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Preventing data loss
The impact of data loss is generally reflected in the recovery point objective (RPO) for an application or data set. You may find that much of your data is protected by previous backup or archive copies. This is especially true for historical, fixed-content data that's kept online for easy reference and comparison. Previously backed up copies provide full protection against data loss, so mirroring and replication may be expensive overkill. For these applications, an acceptable RPO might be 48 hours or more.
In contrast, the most recent OLTP activities generally haven't been captured by a periodic backup process, so they'll require stronger protections. For critical transaction-processing applications, an RPO of an hour might be too long. However, since very low RPO values are expensive to achieve, it's important to ensure that the objectives are applied appropriately to specific data sets.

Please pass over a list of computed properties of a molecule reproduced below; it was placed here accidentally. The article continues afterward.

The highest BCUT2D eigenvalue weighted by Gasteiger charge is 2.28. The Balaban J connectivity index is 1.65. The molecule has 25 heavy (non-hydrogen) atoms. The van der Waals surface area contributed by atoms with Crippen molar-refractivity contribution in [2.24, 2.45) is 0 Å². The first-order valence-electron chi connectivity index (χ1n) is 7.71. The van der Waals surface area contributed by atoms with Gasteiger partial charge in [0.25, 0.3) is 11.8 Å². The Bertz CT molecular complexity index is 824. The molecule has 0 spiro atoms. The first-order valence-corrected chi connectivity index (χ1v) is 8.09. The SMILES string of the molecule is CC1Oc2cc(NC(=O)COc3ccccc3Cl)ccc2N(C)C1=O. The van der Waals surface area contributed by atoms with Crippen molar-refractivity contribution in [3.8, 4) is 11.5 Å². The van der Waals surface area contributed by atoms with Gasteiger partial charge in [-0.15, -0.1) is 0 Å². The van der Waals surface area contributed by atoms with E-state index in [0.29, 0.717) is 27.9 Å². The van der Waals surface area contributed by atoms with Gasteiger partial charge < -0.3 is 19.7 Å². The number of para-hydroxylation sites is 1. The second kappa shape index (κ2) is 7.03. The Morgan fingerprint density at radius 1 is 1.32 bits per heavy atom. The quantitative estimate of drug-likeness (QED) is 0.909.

In addition to preventing data loss, businesses must ensure that critical applications and data sets are restored quickly after an outage. The time allowed for recovery is specified in the recovery time objective (RTO) for each application or data set. Some transaction-processing applications may need to be recovered within a few minutes to avoid losing business or damaging customer satisfaction. In contrast, some project-oriented applications and data sets, such as software development, test systems or marketing analysis databases, might tolerate
This was first published in June 2006